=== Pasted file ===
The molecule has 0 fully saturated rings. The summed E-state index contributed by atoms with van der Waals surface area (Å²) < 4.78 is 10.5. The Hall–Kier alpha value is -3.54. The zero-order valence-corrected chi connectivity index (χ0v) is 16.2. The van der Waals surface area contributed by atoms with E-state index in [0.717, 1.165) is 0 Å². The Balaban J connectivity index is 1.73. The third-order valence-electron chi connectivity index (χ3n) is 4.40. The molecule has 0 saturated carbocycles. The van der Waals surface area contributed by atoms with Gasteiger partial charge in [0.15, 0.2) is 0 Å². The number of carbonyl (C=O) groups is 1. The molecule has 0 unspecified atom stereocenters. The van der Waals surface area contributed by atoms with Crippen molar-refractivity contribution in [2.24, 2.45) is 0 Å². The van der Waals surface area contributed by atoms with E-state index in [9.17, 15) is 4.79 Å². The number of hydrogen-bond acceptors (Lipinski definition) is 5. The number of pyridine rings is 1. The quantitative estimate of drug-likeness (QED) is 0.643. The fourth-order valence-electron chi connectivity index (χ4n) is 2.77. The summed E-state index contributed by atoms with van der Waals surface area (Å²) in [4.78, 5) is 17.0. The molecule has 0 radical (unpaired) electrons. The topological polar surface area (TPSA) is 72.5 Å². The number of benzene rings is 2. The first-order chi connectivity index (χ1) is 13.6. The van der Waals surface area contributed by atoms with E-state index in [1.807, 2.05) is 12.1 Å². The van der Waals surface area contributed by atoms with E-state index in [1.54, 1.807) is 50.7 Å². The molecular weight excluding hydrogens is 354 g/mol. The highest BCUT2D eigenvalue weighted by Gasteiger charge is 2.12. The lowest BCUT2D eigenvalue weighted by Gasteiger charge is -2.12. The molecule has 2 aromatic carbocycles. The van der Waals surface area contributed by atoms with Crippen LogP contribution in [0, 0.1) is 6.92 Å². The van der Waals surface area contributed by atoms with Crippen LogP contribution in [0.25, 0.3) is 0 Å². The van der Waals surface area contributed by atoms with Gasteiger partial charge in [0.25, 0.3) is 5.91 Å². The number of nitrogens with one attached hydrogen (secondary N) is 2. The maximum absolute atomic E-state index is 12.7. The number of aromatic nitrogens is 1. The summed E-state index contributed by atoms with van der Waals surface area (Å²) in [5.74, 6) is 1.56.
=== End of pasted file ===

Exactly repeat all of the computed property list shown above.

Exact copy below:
The molecule has 0 fully saturated rings. The summed E-state index contributed by atoms with van der Waals surface area (Å²) < 4.78 is 10.5. The Hall–Kier alpha value is -3.54. The zero-order valence-corrected chi connectivity index (χ0v) is 16.2. The van der Waals surface area contributed by atoms with E-state index in [0.717, 1.165) is 0 Å². The Balaban J connectivity index is 1.73. The third-order valence-electron chi connectivity index (χ3n) is 4.40. The molecule has 0 saturated carbocycles. The van der Waals surface area contributed by atoms with Gasteiger partial charge in [0.15, 0.2) is 0 Å². The number of carbonyl (C=O) groups is 1. The molecule has 0 unspecified atom stereocenters. The van der Waals surface area contributed by atoms with Crippen molar-refractivity contribution in [2.24, 2.45) is 0 Å². The van der Waals surface area contributed by atoms with E-state index in [9.17, 15) is 4.79 Å². The number of hydrogen-bond acceptors (Lipinski definition) is 5. The number of pyridine rings is 1. The quantitative estimate of drug-likeness (QED) is 0.643. The fourth-order valence-electron chi connectivity index (χ4n) is 2.77. The summed E-state index contributed by atoms with van der Waals surface area (Å²) in [4.78, 5) is 17.0. The molecule has 0 radical (unpaired) electrons. The topological polar surface area (TPSA) is 72.5 Å². The number of benzene rings is 2. The first-order chi connectivity index (χ1) is 13.6. The van der Waals surface area contributed by atoms with E-state index in [1.807, 2.05) is 12.1 Å². The van der Waals surface area contributed by atoms with E-state index in [1.54, 1.807) is 50.7 Å². The molecular weight excluding hydrogens is 354 g/mol. The highest BCUT2D eigenvalue weighted by Gasteiger charge is 2.12. The lowest BCUT2D eigenvalue weighted by Gasteiger charge is -2.12. The molecule has 2 aromatic carbocycles. The van der Waals surface area contributed by atoms with Crippen LogP contribution in [0, 0.1) is 6.92 Å². The van der Waals surface area contributed by atoms with Crippen LogP contribution in [0.25, 0.3) is 0 Å². The van der Waals surface area contributed by atoms with Gasteiger partial charge in [0.25, 0.3) is 5.91 Å². The number of nitrogens with one attached hydrogen (secondary N) is 2. The maximum absolute atomic E-state index is 12.7. The number of aromatic nitrogens is 1. The summed E-state index contributed by atoms with van der Waals surface area (Å²) in [5.74, 6) is 1.56.